Warren Anderson, former Union Carbide boss, who was a most wanted man in India in connection with the 1984 Bhopal gas tragedy which claimed over 3,000 lives in gas leakage, has passed away in Florida, USA aged 92. Anderson had died on September 29 in Florida but his death was not announced by his family then.
The Indian government had made efforts to extradite him for the world's worst industrial disaster and officially called him a fugitive. Anderson had reached Bhopal four days after the accident, where he was immediately put under arrest. But after a quick bail, he took off and never returned to face the trial. The Bhopal horror happened at midnight on December 2-3, 1984, when a toxic gas (Methyl Isocyanate) leak swept through the surrounding community, killing some 3000 and leaving lakhs of others handicapped for life. The Madhya Pradesh government confirmed 3,787 deaths but unofficial estimates put the toll at 10,000. The disturbing imges of thousands of mass graves and cremations, including those of young children, still haunt the city and its residents, who have never been able to come to terms with the tragedy even after three decades.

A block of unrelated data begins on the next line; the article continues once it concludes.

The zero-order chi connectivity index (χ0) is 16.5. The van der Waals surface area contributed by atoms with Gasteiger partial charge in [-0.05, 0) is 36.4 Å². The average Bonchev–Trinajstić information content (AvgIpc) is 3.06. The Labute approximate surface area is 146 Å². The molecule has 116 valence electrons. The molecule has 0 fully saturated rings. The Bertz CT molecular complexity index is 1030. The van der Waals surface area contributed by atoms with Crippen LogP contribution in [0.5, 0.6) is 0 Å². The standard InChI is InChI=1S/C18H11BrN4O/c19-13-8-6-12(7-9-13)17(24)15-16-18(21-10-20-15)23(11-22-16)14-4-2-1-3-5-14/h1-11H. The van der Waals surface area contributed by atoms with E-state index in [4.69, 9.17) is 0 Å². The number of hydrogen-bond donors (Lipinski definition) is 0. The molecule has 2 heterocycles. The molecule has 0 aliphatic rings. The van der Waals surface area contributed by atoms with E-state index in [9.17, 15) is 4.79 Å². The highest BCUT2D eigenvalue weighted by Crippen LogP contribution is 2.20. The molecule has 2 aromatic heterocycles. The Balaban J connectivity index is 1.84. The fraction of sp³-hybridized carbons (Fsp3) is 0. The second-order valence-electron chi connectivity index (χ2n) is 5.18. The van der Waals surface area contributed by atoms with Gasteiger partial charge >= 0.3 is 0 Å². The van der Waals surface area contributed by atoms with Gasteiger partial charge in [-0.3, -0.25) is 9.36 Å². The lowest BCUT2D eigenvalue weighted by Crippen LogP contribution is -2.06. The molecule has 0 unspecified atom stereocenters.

More than 5 lakh people were injured, with many dying from illnesses later including lung cancer, kidney failure and liver disease. In 1989, Union Carbide paid $470 million to the Indian government to settle the litigation for compensation arising from the disaster. With the support of the US government, he escaped extradition and escaped civil cases by living quietly and migrating between his homes in Vero Beach, Greenwich, Connecticut and Bridgehampton, New York.